Lord Sunday (The Keys to the Kingdom, Book 7)
Format: PDF / Kindle (mobi) / ePub
The fantastic conclusion to Garth Nix's NEW YORK TIMES bestselling series!
Seven days. Seven keys. Seven virtues. Seven sins.
In this thrilling conclusion to Garth Nix's Keys to the Kingdom series, Arthur Penhaligon must complete his quest to save the Kingdom he is heir to...and Arthur's world.
for herself, and a Horde staff officer’s blue tunic with chain mail epaulets and a curious hat called a shako for Giac, who adopted both with enthusiasm. The elevator in Sir Thursday’s study had been expanded to its maximum size, about a hundred feet wide and a hundred and twenty feet long, with a tall arched ceiling some sixteen feet high. Even before Dusk and Suzy and their troops arrived, it was packed with the rearguard, including a dozen Not-Horses, a wagon loaded with Nothing-powder, and
There was nothing she could do about that anyway, and with any luck she’d soon be home and could hope everything would go back to normal. As if that’s going to happen, thought Leaf, but she repressed that thought too, and returned to figuring out methods of losing the sword and the office that went with it. Getting Arthur’s help, or the assistance of Dr. Scamandros, would be the best bet. If she went to one of the exits into the Great Maze— Leaf’s train of thought derailed as she focused on the
doing. “I have tried to simply tend my garden,” said Lord Sunday. “That is all I have ever wanted. That is why I did not follow the Architect’s instructions, and why I allowed the Will to be broken.” “But you’re the Architect’s son!” “Yes,” replied Lord Sunday, “but not as a mortal would understand it. It is true I am an offshoot of both the Architect and the Old One. In any case, a very, very long time ago we…disagreed, culminating in the Architect’s imprisonment of the Old One. The Piper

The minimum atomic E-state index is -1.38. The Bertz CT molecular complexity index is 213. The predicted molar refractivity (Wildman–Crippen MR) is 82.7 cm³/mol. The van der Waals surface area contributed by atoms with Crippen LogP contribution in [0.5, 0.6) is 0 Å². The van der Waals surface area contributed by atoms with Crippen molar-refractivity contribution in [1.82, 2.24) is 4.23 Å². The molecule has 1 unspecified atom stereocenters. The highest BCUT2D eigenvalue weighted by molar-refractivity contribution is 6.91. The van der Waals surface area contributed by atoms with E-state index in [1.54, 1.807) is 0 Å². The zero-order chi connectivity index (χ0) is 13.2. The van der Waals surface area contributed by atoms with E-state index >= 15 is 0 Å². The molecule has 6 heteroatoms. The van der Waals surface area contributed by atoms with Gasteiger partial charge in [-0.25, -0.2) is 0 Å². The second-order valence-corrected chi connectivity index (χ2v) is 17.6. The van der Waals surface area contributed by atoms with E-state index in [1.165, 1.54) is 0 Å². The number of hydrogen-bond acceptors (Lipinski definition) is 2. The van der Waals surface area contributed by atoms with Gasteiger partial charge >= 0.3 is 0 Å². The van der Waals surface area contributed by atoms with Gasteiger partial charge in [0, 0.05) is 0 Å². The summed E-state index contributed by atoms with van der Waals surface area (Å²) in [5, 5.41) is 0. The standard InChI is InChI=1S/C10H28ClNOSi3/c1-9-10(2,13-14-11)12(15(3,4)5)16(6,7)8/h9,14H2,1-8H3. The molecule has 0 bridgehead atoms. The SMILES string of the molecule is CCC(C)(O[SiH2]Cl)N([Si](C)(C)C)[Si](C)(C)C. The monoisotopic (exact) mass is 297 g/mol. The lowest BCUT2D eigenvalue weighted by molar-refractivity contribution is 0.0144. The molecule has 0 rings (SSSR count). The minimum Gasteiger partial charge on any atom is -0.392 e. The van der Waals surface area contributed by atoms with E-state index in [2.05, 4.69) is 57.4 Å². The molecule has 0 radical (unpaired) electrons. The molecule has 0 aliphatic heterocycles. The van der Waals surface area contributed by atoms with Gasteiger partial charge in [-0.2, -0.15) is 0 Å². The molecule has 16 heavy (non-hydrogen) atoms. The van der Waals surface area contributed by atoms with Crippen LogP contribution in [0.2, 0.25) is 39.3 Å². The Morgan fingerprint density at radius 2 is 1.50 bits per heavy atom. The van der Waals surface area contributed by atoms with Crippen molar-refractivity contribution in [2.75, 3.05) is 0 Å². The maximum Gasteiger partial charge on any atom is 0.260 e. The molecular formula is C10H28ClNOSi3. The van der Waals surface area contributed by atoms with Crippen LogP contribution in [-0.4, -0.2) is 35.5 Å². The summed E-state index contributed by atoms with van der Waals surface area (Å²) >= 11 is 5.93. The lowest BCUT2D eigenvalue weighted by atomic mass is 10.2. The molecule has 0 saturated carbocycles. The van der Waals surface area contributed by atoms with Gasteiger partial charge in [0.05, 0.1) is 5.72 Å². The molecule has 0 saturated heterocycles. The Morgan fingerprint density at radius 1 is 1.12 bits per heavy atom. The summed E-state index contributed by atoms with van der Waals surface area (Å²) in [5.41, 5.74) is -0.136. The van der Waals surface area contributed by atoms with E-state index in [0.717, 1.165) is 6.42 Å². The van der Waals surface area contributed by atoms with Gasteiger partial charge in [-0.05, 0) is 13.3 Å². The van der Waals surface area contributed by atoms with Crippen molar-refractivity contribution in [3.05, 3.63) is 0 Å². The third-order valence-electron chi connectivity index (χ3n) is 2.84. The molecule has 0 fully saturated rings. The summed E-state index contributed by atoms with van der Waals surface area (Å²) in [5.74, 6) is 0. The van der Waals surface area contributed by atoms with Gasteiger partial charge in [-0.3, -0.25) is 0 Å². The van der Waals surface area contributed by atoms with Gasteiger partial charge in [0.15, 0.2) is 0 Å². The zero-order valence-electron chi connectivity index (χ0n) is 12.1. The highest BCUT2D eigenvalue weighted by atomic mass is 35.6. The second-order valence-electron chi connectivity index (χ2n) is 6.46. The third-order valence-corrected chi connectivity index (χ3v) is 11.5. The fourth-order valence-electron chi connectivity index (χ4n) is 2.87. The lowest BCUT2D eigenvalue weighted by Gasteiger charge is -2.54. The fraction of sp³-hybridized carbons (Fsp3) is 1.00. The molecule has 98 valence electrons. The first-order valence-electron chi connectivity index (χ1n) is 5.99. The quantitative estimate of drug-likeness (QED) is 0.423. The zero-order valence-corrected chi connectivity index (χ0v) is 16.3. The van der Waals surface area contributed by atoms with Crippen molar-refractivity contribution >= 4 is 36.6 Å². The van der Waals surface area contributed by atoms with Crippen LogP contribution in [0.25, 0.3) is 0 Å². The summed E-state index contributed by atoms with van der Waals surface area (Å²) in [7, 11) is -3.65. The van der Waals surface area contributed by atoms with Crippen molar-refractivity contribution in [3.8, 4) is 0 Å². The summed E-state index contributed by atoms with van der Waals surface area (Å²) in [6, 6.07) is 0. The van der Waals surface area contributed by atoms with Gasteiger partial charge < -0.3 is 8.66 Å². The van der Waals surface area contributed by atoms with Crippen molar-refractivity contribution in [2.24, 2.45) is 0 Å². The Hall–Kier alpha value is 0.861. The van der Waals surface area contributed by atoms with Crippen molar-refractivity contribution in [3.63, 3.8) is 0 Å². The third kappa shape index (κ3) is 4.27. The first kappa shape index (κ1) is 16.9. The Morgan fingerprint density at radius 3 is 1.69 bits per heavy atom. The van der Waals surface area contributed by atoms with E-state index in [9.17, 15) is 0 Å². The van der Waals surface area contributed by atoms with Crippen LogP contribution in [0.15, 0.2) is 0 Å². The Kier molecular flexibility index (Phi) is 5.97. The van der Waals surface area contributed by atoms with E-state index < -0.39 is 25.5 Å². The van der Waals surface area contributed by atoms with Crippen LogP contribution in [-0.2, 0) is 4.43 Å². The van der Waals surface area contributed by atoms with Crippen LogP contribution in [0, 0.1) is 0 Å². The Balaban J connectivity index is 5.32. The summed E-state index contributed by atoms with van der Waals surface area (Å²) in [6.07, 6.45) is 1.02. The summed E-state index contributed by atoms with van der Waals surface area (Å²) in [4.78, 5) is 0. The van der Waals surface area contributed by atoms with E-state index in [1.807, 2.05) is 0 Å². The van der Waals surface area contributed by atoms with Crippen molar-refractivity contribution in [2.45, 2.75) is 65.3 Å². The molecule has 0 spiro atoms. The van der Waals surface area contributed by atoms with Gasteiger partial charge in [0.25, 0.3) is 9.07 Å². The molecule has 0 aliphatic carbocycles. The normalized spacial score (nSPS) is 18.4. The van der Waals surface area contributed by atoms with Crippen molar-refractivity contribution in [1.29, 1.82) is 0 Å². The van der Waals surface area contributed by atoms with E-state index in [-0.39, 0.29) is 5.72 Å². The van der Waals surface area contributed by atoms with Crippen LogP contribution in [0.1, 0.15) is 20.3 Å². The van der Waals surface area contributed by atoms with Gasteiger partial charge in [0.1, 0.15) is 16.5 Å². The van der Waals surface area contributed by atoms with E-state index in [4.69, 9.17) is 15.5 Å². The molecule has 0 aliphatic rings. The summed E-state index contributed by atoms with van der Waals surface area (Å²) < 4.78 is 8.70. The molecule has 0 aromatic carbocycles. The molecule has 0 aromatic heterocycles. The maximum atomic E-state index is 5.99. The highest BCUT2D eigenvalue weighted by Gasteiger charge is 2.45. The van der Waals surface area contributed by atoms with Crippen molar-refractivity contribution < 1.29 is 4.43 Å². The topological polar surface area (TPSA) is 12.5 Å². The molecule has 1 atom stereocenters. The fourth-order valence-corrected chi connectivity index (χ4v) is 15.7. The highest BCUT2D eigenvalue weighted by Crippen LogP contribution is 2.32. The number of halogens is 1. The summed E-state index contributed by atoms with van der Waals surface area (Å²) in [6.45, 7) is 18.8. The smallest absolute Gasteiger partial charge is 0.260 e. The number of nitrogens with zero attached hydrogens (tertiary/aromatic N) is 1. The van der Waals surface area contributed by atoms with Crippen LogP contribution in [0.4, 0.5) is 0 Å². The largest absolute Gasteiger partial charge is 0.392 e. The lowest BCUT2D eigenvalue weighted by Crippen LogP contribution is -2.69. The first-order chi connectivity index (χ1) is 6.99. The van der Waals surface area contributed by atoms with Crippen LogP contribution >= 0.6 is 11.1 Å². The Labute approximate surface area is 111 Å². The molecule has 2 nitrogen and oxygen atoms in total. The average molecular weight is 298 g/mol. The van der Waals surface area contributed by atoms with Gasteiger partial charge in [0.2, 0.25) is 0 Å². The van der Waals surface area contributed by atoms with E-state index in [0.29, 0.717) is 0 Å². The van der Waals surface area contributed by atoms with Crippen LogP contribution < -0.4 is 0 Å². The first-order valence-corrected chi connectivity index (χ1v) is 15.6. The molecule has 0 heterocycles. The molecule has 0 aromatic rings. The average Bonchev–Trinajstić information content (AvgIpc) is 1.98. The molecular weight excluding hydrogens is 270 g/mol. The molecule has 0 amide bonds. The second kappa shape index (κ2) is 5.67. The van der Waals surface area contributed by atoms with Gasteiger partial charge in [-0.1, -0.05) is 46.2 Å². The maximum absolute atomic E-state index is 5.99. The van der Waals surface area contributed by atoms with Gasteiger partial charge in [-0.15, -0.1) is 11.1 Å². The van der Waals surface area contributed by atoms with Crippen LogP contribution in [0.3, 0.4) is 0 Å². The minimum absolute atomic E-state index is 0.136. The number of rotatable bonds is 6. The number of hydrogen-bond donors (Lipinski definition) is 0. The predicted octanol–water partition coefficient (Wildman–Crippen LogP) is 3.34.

metal legs and jumped clear, joining its brethren in the dark recesses under the furniture. “I have been tolerably well,” said Dr. Scamandros, but the moving tattoos on his face told another story, with small furry animals sticking their heads into piles of sand while others covered themselves under piles of small rocks. “Given the circumstances.” “This ‘ere’s Colonel Giac, my aide,” said Suzy. “He’s a sorcerer too.” “Ah, I was a Sorcerous Supernumerary,” said Giac carefully. Dr. Scamandros
stopped her. “Careful,” he whispered. “It may be a trick. Perhaps even a Cocigrue of Leaf. Allow me to check.” The sorcerer rummaged in his pockets and pulled out his gold wire-framed spectacles, putting them on so that they sat on his forehead, above his eyes. “Oh, I remember,” said Giac. He sounded surprised at himself. “Inward seeing.” “Exactly, my dear colleague,” replied Dr. Scamandros. He carefully stepped up onto the lower bar and peered through the window. “Hmmm…” he said. “The large